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Aggressive versus Conservative Target Date Funds: Performance From 2007-2018, the Full History


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Ron Surz  President of Target Date Solutions   Ron@TargetDateSolutions.com

  • The past 12 years saw a check-mark stock market recovery with a down market followed by a big extended up market
  • You’d think that aggressive TDFs would have been big performance winners, but you’ll be surprised.
  • The TDF industry is aggressive at the target date, but there is an index of a conservative approach that has been live for most of the past 12 years.

The past 12 years serve as an interesting testing ground for target date funds (TDFs), and represent the entire track record for their use in 401(k) plans. The period begins with a 56% loss in the U.S. stock market from October 2007 to March 2009, followed by an extraordinary 340% gain.

Given the disproportionate history of gains over losses you’d expect aggressive TDFs to outperform less aggressive offerings, and this is certainly true for long-dated versus short-dated funds. 2050 funds have outperformed 2010 funds by a lot.

But we’d like to examine a more precise question, namely: Have aggressive 2010 funds outperformed conservative 2010 funds? Have aggressive 2050 funds outperformed conservative 2050 funds?  You’d think the answer to these questions would be “Yes” but the results might surprise you.

Differentiating Glidepaths

As detailed in our benchmark article, the Big 3 TDF providers manage 65% of the industry, so they are in effect the industry. As shown in the following graph, the Big 3 gidepaths are quite similar especially in the Risk Zone that spans the 5 years before and after retirement. The graph also shows the SMART Target Date Fund Index that we use as our measure for a conservative glidepath.

As you can see, the Big 3 are all 55% in equities at the target date, whereas the SMART Index is 10%. For simplification in the following, we compare the performance results for the entire TDF industry to those of SMART. The “Industry” is of course predominantly the Big 3.  In this analysis the “Industry” represents aggressive allocations and SMART represents defensive.

A more detailed contrast of the Industry versus SMART is shown in the next graph from the PIMCO Glidepath Analyzer:

In addition to being more conservative at the target date, SMART is more broadly diversified, which mostly affects the performance of long-dated funds.

Long Term Performance

The following graphs show the growth of $10,000 from September, 2007 to December, 2018.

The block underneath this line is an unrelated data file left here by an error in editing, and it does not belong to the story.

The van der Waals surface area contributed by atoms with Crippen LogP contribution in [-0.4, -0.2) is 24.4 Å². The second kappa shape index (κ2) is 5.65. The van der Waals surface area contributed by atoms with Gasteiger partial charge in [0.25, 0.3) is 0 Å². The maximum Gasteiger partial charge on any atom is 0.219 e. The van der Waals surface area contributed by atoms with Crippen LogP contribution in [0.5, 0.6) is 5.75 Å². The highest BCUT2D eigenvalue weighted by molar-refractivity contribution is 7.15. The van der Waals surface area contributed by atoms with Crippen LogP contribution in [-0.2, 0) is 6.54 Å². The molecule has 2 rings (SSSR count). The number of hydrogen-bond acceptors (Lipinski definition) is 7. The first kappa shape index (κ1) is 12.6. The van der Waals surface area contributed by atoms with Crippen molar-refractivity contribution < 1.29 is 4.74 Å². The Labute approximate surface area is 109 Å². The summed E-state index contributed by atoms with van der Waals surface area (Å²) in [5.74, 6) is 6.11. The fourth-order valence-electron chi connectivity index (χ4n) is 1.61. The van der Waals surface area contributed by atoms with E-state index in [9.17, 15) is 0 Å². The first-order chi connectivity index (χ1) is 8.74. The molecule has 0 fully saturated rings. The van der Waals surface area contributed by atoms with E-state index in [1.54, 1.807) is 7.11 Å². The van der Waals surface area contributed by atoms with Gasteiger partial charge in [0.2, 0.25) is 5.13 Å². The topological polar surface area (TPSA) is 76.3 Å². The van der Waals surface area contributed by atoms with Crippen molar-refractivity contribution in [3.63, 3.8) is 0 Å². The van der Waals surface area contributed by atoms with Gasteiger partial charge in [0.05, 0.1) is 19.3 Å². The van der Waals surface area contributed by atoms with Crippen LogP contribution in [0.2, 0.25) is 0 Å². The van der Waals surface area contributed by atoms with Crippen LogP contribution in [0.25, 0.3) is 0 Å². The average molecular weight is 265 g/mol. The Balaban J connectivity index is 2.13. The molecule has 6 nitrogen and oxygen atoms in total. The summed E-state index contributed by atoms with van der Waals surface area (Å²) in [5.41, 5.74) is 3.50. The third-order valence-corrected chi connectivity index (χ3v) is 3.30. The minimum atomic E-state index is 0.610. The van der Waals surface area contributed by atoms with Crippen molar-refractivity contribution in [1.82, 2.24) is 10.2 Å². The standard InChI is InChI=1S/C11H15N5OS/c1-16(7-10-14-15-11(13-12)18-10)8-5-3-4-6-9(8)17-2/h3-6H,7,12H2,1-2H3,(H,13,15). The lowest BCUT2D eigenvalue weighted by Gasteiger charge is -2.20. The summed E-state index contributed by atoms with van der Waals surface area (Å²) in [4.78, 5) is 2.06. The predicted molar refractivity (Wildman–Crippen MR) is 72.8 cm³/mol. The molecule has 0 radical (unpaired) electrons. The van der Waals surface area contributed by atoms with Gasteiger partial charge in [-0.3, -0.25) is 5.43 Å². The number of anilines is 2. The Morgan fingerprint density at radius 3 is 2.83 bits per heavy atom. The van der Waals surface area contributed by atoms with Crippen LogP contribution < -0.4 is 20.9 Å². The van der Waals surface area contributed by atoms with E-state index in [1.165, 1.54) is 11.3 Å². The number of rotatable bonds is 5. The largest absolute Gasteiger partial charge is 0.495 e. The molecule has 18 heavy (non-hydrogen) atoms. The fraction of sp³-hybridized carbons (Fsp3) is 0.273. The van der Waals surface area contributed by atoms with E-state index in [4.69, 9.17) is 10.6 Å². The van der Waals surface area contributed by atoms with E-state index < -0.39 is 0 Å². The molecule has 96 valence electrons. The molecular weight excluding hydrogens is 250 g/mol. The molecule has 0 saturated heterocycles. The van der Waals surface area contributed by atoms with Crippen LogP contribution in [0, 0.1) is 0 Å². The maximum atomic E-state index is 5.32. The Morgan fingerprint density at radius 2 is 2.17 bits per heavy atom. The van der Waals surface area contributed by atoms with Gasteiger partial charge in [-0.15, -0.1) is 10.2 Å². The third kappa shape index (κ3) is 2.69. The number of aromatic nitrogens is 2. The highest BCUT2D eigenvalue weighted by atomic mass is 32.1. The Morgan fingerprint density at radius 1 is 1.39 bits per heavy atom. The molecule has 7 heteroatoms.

Source: Target Date Solutions

(Disclosure: SMART went live in August, 2008. Prior performance is backtested.)

As you can see, the SMART Index outperformed the Industry for the first 7 years 2007-2013 due to defending in the 2008 market loss. This fact went largely unrecognized. Avoiding loss had a large long-lasting benefit.

The original design of SMART ended at the target date – it was a “To” fund – but this design has since been changed to re-risk in retirement. According to Jack Towarnacki, Executive Director of the Plan Sponsor Council of America (PSCA), 23% of plan sponsors are now encouraging departed employees to remain in the plan, so we’ve converted SMART into a V-shaped “To-and-Through” fund. This new design will likely be implemented with the current 2020 fund, but the graph shows what would have happened had the SMART 2010 fund re-risked – it would have kept pace with the Industry.

Similarly, the broad diversification in the SMART 2050 Fund put it ahead of the Industry for 7 years, but then the Industry concentration in U.S. stocks gave it a modest edge. U.S. stocks have led all asset classes in the past decade, so concentrated, less diversified, funds have led the performance marathon.

The Moral

 “It is worth remembering that winning the long-term investment game has more to do with avoidance of losses than the capturing of gains. It is a function of math.”Lance Roberts.

Many who suffered the 2008 losses in TDFs did not enjoy the recovery, especially those near retirement. Most retiring people withdraw their accounts. But those who were in defensive funds won by not losing whether they stayed in the plan or not.

The next market correction will bring another test, and who knows how deep the harm will go or how strong the recovery might be. The past 12 years teach us that the opportunity costs of defending can easily be rewarded when corrections occur.  History repeats.

The views and opinions expressed herein are the views and opinions of the author and do not necessarily reflect those of Nasdaq, Inc.









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